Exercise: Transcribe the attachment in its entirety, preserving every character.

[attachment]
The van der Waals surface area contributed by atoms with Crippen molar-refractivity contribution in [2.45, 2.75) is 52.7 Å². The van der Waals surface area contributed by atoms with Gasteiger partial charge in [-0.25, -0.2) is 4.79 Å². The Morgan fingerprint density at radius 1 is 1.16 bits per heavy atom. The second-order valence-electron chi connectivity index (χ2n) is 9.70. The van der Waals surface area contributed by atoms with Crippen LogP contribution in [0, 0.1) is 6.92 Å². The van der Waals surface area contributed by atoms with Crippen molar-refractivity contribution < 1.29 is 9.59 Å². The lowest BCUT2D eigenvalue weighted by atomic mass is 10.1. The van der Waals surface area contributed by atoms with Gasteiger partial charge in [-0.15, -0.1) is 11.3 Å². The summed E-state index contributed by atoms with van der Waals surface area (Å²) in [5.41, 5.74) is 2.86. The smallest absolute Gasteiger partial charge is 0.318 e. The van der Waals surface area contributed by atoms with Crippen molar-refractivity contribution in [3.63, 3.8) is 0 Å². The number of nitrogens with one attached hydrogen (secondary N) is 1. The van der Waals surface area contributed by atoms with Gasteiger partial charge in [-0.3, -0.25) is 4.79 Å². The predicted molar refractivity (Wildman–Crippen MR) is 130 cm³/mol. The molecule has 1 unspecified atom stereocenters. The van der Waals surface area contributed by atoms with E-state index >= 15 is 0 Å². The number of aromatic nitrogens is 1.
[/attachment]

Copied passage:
The van der Waals surface area contributed by atoms with Crippen molar-refractivity contribution in [2.45, 2.75) is 52.7 Å². The van der Waals surface area contributed by atoms with Gasteiger partial charge in [-0.25, -0.2) is 4.79 Å². The Morgan fingerprint density at radius 1 is 1.16 bits per heavy atom. The second-order valence-electron chi connectivity index (χ2n) is 9.70. The van der Waals surface area contributed by atoms with Crippen LogP contribution in [0, 0.1) is 6.92 Å². The van der Waals surface area contributed by atoms with Crippen molar-refractivity contribution < 1.29 is 9.59 Å². The lowest BCUT2D eigenvalue weighted by atomic mass is 10.1. The van der Waals surface area contributed by atoms with Gasteiger partial charge in [-0.15, -0.1) is 11.3 Å². The summed E-state index contributed by atoms with van der Waals surface area (Å²) in [5.41, 5.74) is 2.86. The smallest absolute Gasteiger partial charge is 0.318 e. The van der Waals surface area contributed by atoms with Crippen molar-refractivity contribution in [3.63, 3.8) is 0 Å². The number of nitrogens with one attached hydrogen (secondary N) is 1. The van der Waals surface area contributed by atoms with Gasteiger partial charge in [-0.3, -0.25) is 4.79 Å². The predicted molar refractivity (Wildman–Crippen MR) is 130 cm³/mol. The molecule has 1 unspecified atom stereocenters. The van der Waals surface area contributed by atoms with E-state index >= 15 is 0 Å². The number of aromatic nitrogens is 1.